Computer systems at San Francisco’s transit system, Muni, have been restored following a malware attack on Friday afternoon.
Payment systems across the agency’s subways read “OUT OF ORDER” in large red digital letters at Powell Station, Embarcadero Station and other stations across The City following the attack.
On Friday and Saturday, computers in station agents’ booths across the San Francisco Municipal Transportation Agency displayed “You Hacked, ALL Data Encrypted. Contact For Key(email@example.com)ID:681 ,Enter.”
As of Sunday, some payment systems and station agency computers were visibly in operation at Powell Station and elsewhere. It is unclear how many computer systems Muni-wide are still inoperable, if any.
As of late Sunday, Muni drivers were assigned routes via handwritten notes posted to bulletin boards, as opposed to the usual computer printouts, which was verified by Muni operators on background.
Meanwhile, one person who may have spread the malware which disabled Muni computers said they want $73,000 as ransom in exchange for captured transit agency data, the San Francisco Examiner has learned.
The Examiner contacted the email address displayed on the hacked Muni screens and someone calling themselves “Andy Saolis” responded, and said they spread the malware to Muni.
City transit officials would not confirm the identity of the attacker, and Saolis said transit officials had not yet contacted them.
“We do this for money, nothing else ! i hope it’s help to company to make secure IT before we coming !” Saolis wrote.
SFMTA spokesperson Paul Rose said “there is an ongoing investigation and it wouldn’t be appropriate to provide additional details.”
This form of malware is frequently called “ransomware,” as the targets of the attack see their computers and key data locked from access by a form of computer encryption. According to a public statement from the FBI made in April, these types of attacks are ramping up against public agencies.
“The inability to access the important data these kinds of organizations keep can be catastrophic,” the FBI wrote, in terms of “the loss of sensitive or proprietary information, the disruption to regular operations, financial losses incurred to restore systems and files, and the potential harm to an organization’s reputation.”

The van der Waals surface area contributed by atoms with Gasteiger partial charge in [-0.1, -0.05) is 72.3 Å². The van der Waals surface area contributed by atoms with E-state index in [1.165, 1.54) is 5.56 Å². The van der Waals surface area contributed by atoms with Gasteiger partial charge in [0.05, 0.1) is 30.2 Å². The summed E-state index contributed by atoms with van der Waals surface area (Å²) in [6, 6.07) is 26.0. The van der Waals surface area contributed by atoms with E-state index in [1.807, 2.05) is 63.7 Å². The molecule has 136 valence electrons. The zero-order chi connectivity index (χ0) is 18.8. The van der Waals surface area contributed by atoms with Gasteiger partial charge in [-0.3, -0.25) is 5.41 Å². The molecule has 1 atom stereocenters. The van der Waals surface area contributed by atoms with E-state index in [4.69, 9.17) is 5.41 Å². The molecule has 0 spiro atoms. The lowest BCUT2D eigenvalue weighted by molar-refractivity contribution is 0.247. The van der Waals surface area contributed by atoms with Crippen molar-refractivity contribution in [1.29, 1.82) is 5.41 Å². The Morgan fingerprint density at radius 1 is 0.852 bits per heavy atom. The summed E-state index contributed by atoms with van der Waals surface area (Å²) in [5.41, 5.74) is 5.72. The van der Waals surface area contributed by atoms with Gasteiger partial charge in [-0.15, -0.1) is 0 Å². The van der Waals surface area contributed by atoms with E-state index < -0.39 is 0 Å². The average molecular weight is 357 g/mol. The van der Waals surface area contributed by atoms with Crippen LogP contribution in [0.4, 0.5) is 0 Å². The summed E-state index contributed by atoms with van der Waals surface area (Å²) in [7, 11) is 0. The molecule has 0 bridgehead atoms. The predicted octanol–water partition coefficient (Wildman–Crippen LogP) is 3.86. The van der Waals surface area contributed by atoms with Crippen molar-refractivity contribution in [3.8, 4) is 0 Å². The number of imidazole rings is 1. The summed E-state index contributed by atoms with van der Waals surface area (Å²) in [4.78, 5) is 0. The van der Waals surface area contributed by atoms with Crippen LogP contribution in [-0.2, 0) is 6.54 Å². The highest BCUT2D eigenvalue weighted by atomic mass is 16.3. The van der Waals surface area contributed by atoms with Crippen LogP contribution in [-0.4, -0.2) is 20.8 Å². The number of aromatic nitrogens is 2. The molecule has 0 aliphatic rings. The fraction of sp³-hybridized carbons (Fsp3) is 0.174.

It may not be accurate to call the authors of the malware “hackers,” because instead of trying to break into the transit agency’s computers by coding means, they generally “fish” for staffers who inadvertently download the malware either by targeted emails or other means.
This may be exactly what happened, according to Saolis.
It was not a targeted attack, they wrote, and infected an “admin” level computer after someone at SFMTA downloaded a torrented computer file, a software keycode generator.
“Our software try to infect anything available and SFMTA station was leak point !” Saoils wrote.
Saolis then said they only accept Bitcoin, an electronic form of currency, and demanded 100 Bitcoin, which is about equivalent to $73,000 U.S. Saolis said no official from SFMTA contacted them.
“Maybe they need learning something in hard-way!” Saolis wrote, via email.
With some Muni computers now operational, it is unclear how much leverage Saolis may have. Saolis told tech media outlet The Verge that they would close off the ransom period on Monday.
SFMTA employees speaking to the Examiner on background said their payment system, which is software by Trapeze Group, was inaccessible over the weekend –– and they fear the personal data of nearly 6,000 employees is at risk.
The SFMTA was unable to verify the payment systems were inaccessible, but Rose said “there has been no impact to transit service or the safety of our systems,” and employees will be paid.
According to the Examiner’s media partner, Hoodline, who also contacted the alleged malware attackers, they are still in control of 2,112 of SFMTA’s 8,656 computer network.
“They don’t care about the data,” said Mike Grover, an IT manager at a San Francisco tech company who also researches tech security.
If the ransom period is closed, he said, “What would happen at that point is the [ransomed] machines would be permanently encrypted.”
It is still unclear how many computer systems at SFMTA remain compromised, and how many have been restored to working order.